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Door gap monitoring
7603813 Door gap monitoring
Patent Drawings:Drawing: 7603813-3    Drawing: 7603813-4    Drawing: 7603813-5    
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Inventor: Hackl
Date Issued: October 20, 2009
Application: 10/515,199
Filed: May 20, 2003
Inventors: Hackl; Friedrich (Winklarn, AT)
Assignee: Knorr-Bremse Gesellschaft Mit Beschrankter Haftung (Modlich, AT)
Primary Examiner: Mitchell; Katherine W
Assistant Examiner: Kelly; Catherine A
Attorney Or Agent: Barnes & Thronburg LLP
U.S. Class: 49/506; 49/120; 49/27; 49/28; 49/370
Field Of Search: 49/26; 49/27; 49/28; 49/118; 49/120; 49/370; 49/367; 49/506; 318/286; 318/283; 318/282; 318/466; 318/369
International Class: E06B 3/00
U.S Patent Documents:
Foreign Patent Documents: 688 354; 35 20 577; 37 06 450; 37 24 942; 1 054 128; 1 509 665
Other References:

Abstract: The present disclosure relates to a method of monitoring a door gap to determine whether a proper final closed position of doors exists after a closing of doors of rail vehicles, or other vehicles or elevators. The vehicles or elevators have at least one door leaf which is equipped on its main closing edge with an elastically deformable or elastically mounted profile. The position and/or shape of the profile is detected by electric, pneumatic, optical, inductive, capacitive or magnetic sensors or a combination of such sensors in connection with an electronic monitoring system which analyzes the signals of the sensors and, if applicable, determines the existence of the door gap. The method steps include closing the doors, activating the electronic monitoring system after the closing of the doors; monitoring the door gap and determining a final closed position of the doors by the electronic monitoring system.
Claim: The invention claimed is:

1. A method of monitoring a door gap to determine whether a proper final closed position of doors exists after a closing of doors of rail vehicles, or other vehicles orelevators, the vehicles or elevators having at least one door leaf, which at least one door leaf is equipped on its main closing edge with an elastically deformable or elastically mounted profile, whose position and/or shape is detected by electric,pneumatic, optical, inductive, capacitive or magnetic sensors or a combination of such sensors in connection with an electronic monitoring system which analyzes the signals of the sensors and, if applicable, determines the existence of the door gap dueto problems which could include a jamming-in of an object or a person in the door gap, the method steps comprising: moving the doors to the closed position; activating the electronic monitoring system after a predetermined time delay after the doors areclosed; monitoring the profiles and determining a final closed position of the profiles by the electronic monitoring system; and deactivating the electronic monitoring system after a predetermined time interval or when a predetermined event occurs.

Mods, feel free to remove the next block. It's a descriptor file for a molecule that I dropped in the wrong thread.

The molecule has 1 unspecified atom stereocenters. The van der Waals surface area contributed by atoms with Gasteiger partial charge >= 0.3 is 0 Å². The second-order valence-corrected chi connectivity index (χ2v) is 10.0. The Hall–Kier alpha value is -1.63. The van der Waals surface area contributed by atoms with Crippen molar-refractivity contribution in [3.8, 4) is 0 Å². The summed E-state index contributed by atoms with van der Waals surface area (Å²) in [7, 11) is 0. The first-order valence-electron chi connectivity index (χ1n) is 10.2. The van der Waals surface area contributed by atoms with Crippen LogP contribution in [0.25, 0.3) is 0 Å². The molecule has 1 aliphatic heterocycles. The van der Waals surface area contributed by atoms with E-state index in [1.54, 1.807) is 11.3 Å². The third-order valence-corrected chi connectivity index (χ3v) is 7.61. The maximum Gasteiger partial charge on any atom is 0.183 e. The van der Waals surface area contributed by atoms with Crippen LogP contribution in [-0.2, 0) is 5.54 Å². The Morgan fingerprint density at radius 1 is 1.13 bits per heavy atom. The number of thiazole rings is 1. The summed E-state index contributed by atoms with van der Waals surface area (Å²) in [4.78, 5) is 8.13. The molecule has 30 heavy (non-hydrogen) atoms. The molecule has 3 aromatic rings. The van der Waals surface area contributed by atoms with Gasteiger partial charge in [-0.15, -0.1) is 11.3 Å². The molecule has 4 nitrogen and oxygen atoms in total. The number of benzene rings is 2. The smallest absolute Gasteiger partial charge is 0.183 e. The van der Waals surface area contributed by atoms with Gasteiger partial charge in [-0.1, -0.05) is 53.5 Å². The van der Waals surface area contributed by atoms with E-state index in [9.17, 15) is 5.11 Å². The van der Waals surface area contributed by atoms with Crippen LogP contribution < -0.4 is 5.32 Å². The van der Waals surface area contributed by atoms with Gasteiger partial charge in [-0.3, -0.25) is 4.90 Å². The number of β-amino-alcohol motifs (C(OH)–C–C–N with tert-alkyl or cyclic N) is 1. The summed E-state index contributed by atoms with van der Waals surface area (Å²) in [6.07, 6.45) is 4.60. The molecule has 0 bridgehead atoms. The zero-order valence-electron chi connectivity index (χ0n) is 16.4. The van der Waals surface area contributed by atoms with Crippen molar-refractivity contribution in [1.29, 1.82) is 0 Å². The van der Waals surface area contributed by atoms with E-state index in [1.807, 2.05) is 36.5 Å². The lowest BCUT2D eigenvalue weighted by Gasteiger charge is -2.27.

2. The method according to claim 1, wherein the predetermined event is the reaching of a defined speed of the vehicle.

3. The method according to claim 1, wherein the predetermined event is the passing by a signal generator on the route of the vehicle.

4. The method according to claim 1, wherein the electronic monitoring system has a delay element which causes the activation of the electronic monitoring system after the predetermined time interval, starting with the reaching of the finalclosed position of each of the door leaves.

5. The method according to claim 1, wherein a measured quantity by the sensors which corresponds to the actual shape or position of the mounted profile, is transmitted to the electronic monitoring system, and is compared with a referencequantity which corresponds to a measured quantity of the shape or position of the profile in the final closed condition of the profile.

The disclosure relates to a method of monitoring the door gap of doors of rail vehicles, elevators, or the like.

Swiss Patent Document CH 688 354 A relates to the problem on which the disclosure is based which is that of detecting the jamming-in of small or thin objects when closing doors. The solution suggested by this document is the following: Hollowprofiles are provided on the closing edges and have at least one cross-sectional area responsible for the sealing and at least one cross-sectional area responsible for detecting thin jammed-in objects. The area responsible for determining jamming-inevents is constructed such that, also in the closed final position of the door, in the disturbance-free operation, it is subjected to no deformation. On the other hand, it is constructed such that it is impossible to bring objects, also thin objects,normal to the closing plane, into the detection area of the profile without deforming this area when the closing operation is completed or almost completed. This is achieved in that the detection areas of the two profiles have an overlappingconstruction in the direction normal to the closing plane, whereby each object extending diagonally or normal to the closing plane and projecting through the plane leads to a deformation of this area.

This solution requires that the detection areas of the profile do not deform during the closing operation despite the occurring vibrations and shocks, which, however, is not so in practice. For example, as a result of aging processes or damagingof the plastic profile, it may occur that the two actual sensor edges do not move past one another but strike again one another and thereby trigger an alarm.

U.S. Pat. No. 4,803,807 A corresponding to European Patent Document EP 0 254 038 A suggests that the closing force of a pneumatically operated door leaf be monitored by a closing force sensor and, in the event of the exceeding of a preset limitvalue, that the cylinder be lifted by a solenoid valve in order to make it possible to free the jammed-in object or the squeezed-in person. Also this arrangement is activated along the entire closing path and therefore has to be set to be slow orinsensitive in order not to be activated erroneously. European Patent Document EP 1 054 128 A provides, in the case of vehicle doors (only pneumatic drives are disclosed), that the closing force during the entire closing movement and for a certain timebeyond it (this time can be defined either by the speed of the vehicle, by a time switch, by a manual operation or other factors) be limited to a defined, not very high value. This is to make it possible to free jammed-in objects or persons, in that thedoor is opened against this low closing force and the jamming-in is eliminated. For safety reasons, this closing force is markedly increased only after the time has elapsed, in order to reliably avoid an opening of the door during the travel. Thejamming-in of thin objects cannot be detected by means of this arrangement.